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March 1, 2011 re Libya, Sri Lanka, UN Corruption

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At UN, As Herve Ladsous Serves France, AFP Seeks Deletion of French Mission from Coverage

By Matthew Russell Lee

UNITED NATIONS, September 21 -- When the UN on September 2 named French ministry of foreign affairs chief of staff Herve Ladsous as the fourth successive Frenchman to sit atop its Department of Peacekeeping Operations, it was rushed and no one would say when Ladsous would start.

  As complained about by the French Mission to the UN, Inner City Press reported that the Mission had not known that the UN would name Ladsous and not French Ambassador to India Jerome Bonnafont, who had bragged to diplomats in India that he had the job sewn up. Now Bonnafont will be replacing Ladsous as chief of staff to French minister Alain Juppe.

  On September 12, Inner City Press asked Secretary General Ban Ki-moon's spokesman Martin Nesirky when Ladsous would come and give a briefing.

 Nesirky said that while Ladsous was finally in New York preparing, he wouldn't begin until late September or early October -- by which time the top DPKO post will have been vacant for two months, during scandals of sexual abuse by peacekeepers in Haiti, and inaction in Sudan.

  On September 16, Inner City Press heard from the new acting chief of public affairs for DPKO:

"I wanted to just update you on the situation of Mr Herve Lasdous, the Under-Secretary-Designate for Peacekeeping. Mr Lasdous arrived at headquarters on Monday for the week, following the recent announcement of his appointment, for a series of introductory briefings prior to commencing his duties upon being sworn in in early October. As you will understand, Mr Lasdous is not undertaking any media activities until he has been sworn in and commenced duties as Under-Secretary-General."

  Inner City Press responded thanks, "can you say the last day of Mr. Ladsous working for the French government?"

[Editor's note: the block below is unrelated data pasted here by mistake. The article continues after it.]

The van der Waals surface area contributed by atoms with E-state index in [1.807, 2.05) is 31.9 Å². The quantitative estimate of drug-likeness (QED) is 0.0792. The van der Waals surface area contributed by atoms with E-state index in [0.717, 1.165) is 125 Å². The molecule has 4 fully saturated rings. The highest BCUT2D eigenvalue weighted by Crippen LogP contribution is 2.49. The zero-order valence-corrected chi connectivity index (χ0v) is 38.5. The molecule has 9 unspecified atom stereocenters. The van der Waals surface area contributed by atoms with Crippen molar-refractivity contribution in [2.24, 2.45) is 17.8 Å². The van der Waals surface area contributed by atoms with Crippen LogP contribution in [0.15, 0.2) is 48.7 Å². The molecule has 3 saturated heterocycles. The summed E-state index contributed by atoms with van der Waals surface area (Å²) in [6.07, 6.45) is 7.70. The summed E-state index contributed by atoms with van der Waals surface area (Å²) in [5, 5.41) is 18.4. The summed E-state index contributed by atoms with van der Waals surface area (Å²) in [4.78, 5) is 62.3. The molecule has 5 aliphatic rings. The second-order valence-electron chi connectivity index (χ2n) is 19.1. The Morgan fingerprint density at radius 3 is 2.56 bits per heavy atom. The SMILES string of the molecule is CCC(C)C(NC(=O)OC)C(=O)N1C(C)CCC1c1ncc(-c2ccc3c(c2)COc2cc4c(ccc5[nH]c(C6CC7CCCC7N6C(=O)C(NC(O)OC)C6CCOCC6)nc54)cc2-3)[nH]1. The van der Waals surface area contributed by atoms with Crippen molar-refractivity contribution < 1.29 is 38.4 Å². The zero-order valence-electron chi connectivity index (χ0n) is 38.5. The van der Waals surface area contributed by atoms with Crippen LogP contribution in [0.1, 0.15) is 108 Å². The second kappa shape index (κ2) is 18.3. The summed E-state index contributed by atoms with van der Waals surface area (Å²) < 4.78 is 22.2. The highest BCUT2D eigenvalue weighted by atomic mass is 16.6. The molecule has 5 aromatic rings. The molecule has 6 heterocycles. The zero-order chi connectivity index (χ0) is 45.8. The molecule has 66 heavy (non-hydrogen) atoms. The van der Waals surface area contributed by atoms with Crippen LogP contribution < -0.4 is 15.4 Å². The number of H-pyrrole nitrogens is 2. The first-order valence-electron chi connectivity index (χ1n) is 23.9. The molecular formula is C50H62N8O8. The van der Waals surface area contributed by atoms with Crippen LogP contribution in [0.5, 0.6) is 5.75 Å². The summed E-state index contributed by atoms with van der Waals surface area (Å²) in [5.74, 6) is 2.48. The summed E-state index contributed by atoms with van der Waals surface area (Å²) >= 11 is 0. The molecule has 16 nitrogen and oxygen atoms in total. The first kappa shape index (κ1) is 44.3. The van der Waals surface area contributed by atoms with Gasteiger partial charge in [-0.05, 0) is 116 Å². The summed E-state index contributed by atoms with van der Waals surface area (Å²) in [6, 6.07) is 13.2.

The response was "I do not know the details of Mr Ladsous's last working day with the French Government. I do know that he is not being sworn in, and is therefore not starting in his position with the UN, until early October (precise date tbc). I really can't add to that."

  On September 19, Inner City Press again tried to get an answer from UN spokesman Nesirky:

Inner City Press: I have tried this through DPKO... he will be sworn in in early October. So I asked them, is he still working for the French department of Foreign Affairs? As you know, he was the Chief of Staff to Alain Juppé. When did his employment with Foreign Ministry of France -- has it ended, or when did it end?

Spokesperson Nesirky: Well, that’s not even a question for DPKO any more than it is a question for me. Why don’t you ask the French Foreign Ministry?

Question: You’ve named him, I would assume that if the Secretary-General named him, he would know that, right?

Spokesperson: Well, first of all, we have said, I have said, I think even sitting here, if I am not mistaken, that the new head of DPKO, the new Under-Secretary-General, is designate until sworn in, and that that swearing in is anticipated to take place in early October. That’s correct. As for any further details on what the position is right now, I am sure you could check with the French Foreign Ministry.

That day, Inner City Press went to a press availability with Alain Juppe, to ask these questions:

"Since September 2, questions have since arisen about Ladsous, including... his statements in 2004 favoring the ouster of Aristides from Haiti and his role as chief of staff of your immediately predecessor Michel Aliot-Marie as she flew around on the airplane of Tunisian dictator Ben Ali. Why choose a person not ready to begin work, given the current UN peacekeeping scandal in Haiti and crisis in Sudan? Factually, when did or will Ladsous stop working for the French dep't of foreign affairs?"

  But these questions were not permitted (the first question went to, what else, French state media). Inner City Press was not invited to another September 20 Juppe press availability on Libya, even though Inner City Press exclusively obtained and published, for example, the UN's Ian Martin report on Libya.

Nicolas Sarkozy at UN Sept 21, Ladsous (and use of AFP) not shown